Chinese pig farm reports foot-and-mouth outbreak

Foot-and-mouth outbreaks have been confirmed on two pig farms in Guangdong, China
calendar icon 29 November 2018
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China's agriculture ministry on Thursday reported an O-type foot-and-mouth outbreak on two pig farms in southern Guangdong province.

The outbreak infected 327 of the 450 hogs found on those two farms in Zhongshan city, Guangdong, China's Ministry of Agriculture and Rural Affairs said in a statement on its website.

Local authorities culled all 450 hogs following the outbreak.

Foot and mouth disease

FMD is a vesicular disease. There are four vesicular diseases of pigs which are difficult or impossible to differentiate clinically: FMD, swine vesicular disease (SVD), vesicular exanthema (VES) and vesicular stomatitis (VS). Of these, FMD is the most widespread and important with SVD being of secondary importance in some regions (e.g. the EU).

This disease should always be considered if sudden widespread lameness appears. In all countries it is notifiable and must be reported to the authorities with all speed.

FMD is the most important restraint to international trade in animals and animal products. Consequently, large sums of money have been invested in control and eradication programmes and also into research. As a result more is known about the FMD virus than about almost any other animal infection.

It generally produces severe disease in pigs.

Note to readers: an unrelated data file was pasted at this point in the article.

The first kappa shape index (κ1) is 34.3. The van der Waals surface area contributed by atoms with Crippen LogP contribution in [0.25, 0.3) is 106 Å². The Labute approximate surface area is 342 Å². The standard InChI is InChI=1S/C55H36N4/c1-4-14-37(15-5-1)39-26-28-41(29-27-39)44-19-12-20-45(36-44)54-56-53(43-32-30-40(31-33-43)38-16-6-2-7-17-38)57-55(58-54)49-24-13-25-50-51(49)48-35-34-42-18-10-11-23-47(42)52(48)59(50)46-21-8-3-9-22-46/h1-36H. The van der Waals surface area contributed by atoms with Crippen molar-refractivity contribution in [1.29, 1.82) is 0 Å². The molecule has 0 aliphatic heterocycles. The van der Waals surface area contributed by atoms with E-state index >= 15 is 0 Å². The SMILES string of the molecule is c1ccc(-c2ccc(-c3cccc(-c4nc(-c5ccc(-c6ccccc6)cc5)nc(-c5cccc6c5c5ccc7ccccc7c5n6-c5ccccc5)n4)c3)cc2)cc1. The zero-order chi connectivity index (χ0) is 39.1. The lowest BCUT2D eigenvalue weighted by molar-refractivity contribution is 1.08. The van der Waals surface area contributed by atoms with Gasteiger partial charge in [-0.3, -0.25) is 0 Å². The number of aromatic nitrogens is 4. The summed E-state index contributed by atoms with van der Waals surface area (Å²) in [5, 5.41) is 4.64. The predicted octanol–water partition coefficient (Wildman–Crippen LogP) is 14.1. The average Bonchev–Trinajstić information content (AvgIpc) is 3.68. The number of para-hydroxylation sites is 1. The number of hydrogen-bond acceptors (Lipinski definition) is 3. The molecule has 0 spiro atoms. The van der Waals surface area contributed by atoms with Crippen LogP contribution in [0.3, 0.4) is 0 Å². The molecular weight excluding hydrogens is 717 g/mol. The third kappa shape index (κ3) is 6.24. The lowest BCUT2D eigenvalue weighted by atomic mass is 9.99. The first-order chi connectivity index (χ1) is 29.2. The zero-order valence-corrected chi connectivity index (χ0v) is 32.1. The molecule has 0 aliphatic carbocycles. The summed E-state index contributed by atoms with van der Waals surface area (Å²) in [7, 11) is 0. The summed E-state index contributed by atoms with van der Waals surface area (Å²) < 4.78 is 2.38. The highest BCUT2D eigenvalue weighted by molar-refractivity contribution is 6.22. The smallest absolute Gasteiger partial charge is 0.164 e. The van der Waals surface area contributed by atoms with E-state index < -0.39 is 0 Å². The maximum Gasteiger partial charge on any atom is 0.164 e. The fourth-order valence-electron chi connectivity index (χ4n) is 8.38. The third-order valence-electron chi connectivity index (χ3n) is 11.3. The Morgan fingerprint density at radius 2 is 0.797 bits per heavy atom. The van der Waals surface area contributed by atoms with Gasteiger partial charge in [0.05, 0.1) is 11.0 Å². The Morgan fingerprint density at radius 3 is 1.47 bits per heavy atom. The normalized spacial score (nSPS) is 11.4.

If you live in an FMD fringe area that is also free of SVD you should be aware of what early clinical signs would make you suspicious and what you should do if you suspected them in your herd. If you farm in an endemic area or a fringe area in which SVD is present then you should try to be more knowledgeable.

If you farm in an FMD-free country that takes sound precautions against its entry, the risk to your herd is negligible (unless you farm in California where vesicular exanthema may pose a very small risk).

Among farm animals, pigs, cattle, sheep, goats and deer are susceptible. In addition, wild and domestic cloven hooved animals such as hedgehogs and rats are also susceptible as are elephants.

Clinical signs

  • Sudden widespread lameness.
  • Affected pigs salivate.
  • Blisters or vesicles are evident on the skin of up to 30mm in diameter. Common sites are:
    • top of the claws;
    • heels;
    • nose;
    • tongue;
    • lips;
    • teats of recently farrowed sows.
  • Within 24 hours many of the vesicles will have burst.
  • On the lips and teats they may leave shallow erosions but on the coronets of the feet secondary infection and trauma may convert them into raw jagged-edged ulcers.
  • Chomping of jaws.
  • Inappetence.
  • Depression.
  • Fever of about 40.5º (105ºF).
  • Thimbling (complete loss of hooves).
  • Abortion in sows.
  • Death in severe cases.


  • Abortion.
  • Piglets
  • Increased morality (this is often the first sign).
  • Cardiac arrest.


  • May stop serving sows.
  • Lameness.

The early signs of swine vesicular disease (SVD) when it is severe, are indistinguishable from FMD so you should suspect it too.

Further Reading

Click here to learn more about FMD

Emily Houghton

Editor, The Pig Site

Emily Houghton is a Zoology graduate from Cardiff University and was the editor of The Pig Site from October 2017 to May 2020. Emily has worked in livestock husbandry, and has written, conducted and assisted with research projects regarding the synthesis of welfare and productivity of free-range food species.

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